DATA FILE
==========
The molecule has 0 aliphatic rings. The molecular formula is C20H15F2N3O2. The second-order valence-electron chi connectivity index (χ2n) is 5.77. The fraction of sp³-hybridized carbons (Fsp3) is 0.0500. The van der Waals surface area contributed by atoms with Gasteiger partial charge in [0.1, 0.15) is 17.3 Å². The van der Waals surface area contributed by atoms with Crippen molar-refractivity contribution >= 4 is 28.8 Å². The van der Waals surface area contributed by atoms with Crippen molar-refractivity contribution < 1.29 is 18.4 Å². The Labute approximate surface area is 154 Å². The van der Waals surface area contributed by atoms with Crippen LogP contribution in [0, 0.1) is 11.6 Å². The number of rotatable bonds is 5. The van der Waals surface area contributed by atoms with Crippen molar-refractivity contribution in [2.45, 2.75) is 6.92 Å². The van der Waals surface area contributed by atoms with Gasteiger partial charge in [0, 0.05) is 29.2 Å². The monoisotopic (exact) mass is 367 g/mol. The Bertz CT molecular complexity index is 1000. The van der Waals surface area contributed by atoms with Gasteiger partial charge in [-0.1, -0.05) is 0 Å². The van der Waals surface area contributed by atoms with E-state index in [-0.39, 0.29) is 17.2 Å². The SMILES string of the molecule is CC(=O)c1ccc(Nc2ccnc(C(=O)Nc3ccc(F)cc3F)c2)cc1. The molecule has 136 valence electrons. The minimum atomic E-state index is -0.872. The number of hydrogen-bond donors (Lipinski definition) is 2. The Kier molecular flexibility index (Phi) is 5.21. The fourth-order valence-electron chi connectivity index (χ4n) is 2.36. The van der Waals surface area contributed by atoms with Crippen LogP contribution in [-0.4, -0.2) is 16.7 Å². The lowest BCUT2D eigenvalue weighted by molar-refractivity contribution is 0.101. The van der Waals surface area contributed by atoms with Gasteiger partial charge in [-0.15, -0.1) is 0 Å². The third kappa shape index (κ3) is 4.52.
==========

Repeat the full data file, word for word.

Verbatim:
The molecule has 0 aliphatic rings. The molecular formula is C20H15F2N3O2. The second-order valence-electron chi connectivity index (χ2n) is 5.77. The fraction of sp³-hybridized carbons (Fsp3) is 0.0500. The van der Waals surface area contributed by atoms with Gasteiger partial charge in [0.1, 0.15) is 17.3 Å². The van der Waals surface area contributed by atoms with Crippen molar-refractivity contribution >= 4 is 28.8 Å². The van der Waals surface area contributed by atoms with Crippen molar-refractivity contribution < 1.29 is 18.4 Å². The Labute approximate surface area is 154 Å². The van der Waals surface area contributed by atoms with Crippen LogP contribution in [0, 0.1) is 11.6 Å². The number of rotatable bonds is 5. The van der Waals surface area contributed by atoms with Crippen molar-refractivity contribution in [2.45, 2.75) is 6.92 Å². The van der Waals surface area contributed by atoms with Gasteiger partial charge in [0, 0.05) is 29.2 Å². The monoisotopic (exact) mass is 367 g/mol. The Bertz CT molecular complexity index is 1000. The van der Waals surface area contributed by atoms with Gasteiger partial charge in [-0.1, -0.05) is 0 Å². The van der Waals surface area contributed by atoms with E-state index in [-0.39, 0.29) is 17.2 Å². The SMILES string of the molecule is CC(=O)c1ccc(Nc2ccnc(C(=O)Nc3ccc(F)cc3F)c2)cc1. The molecule has 136 valence electrons. The minimum atomic E-state index is -0.872. The number of hydrogen-bond donors (Lipinski definition) is 2. The Kier molecular flexibility index (Phi) is 5.21. The fourth-order valence-electron chi connectivity index (χ4n) is 2.36. The van der Waals surface area contributed by atoms with Crippen LogP contribution in [-0.4, -0.2) is 16.7 Å². The lowest BCUT2D eigenvalue weighted by molar-refractivity contribution is 0.101. The van der Waals surface area contributed by atoms with Gasteiger partial charge in [-0.15, -0.1) is 0 Å². The third kappa shape index (κ3) is 4.52.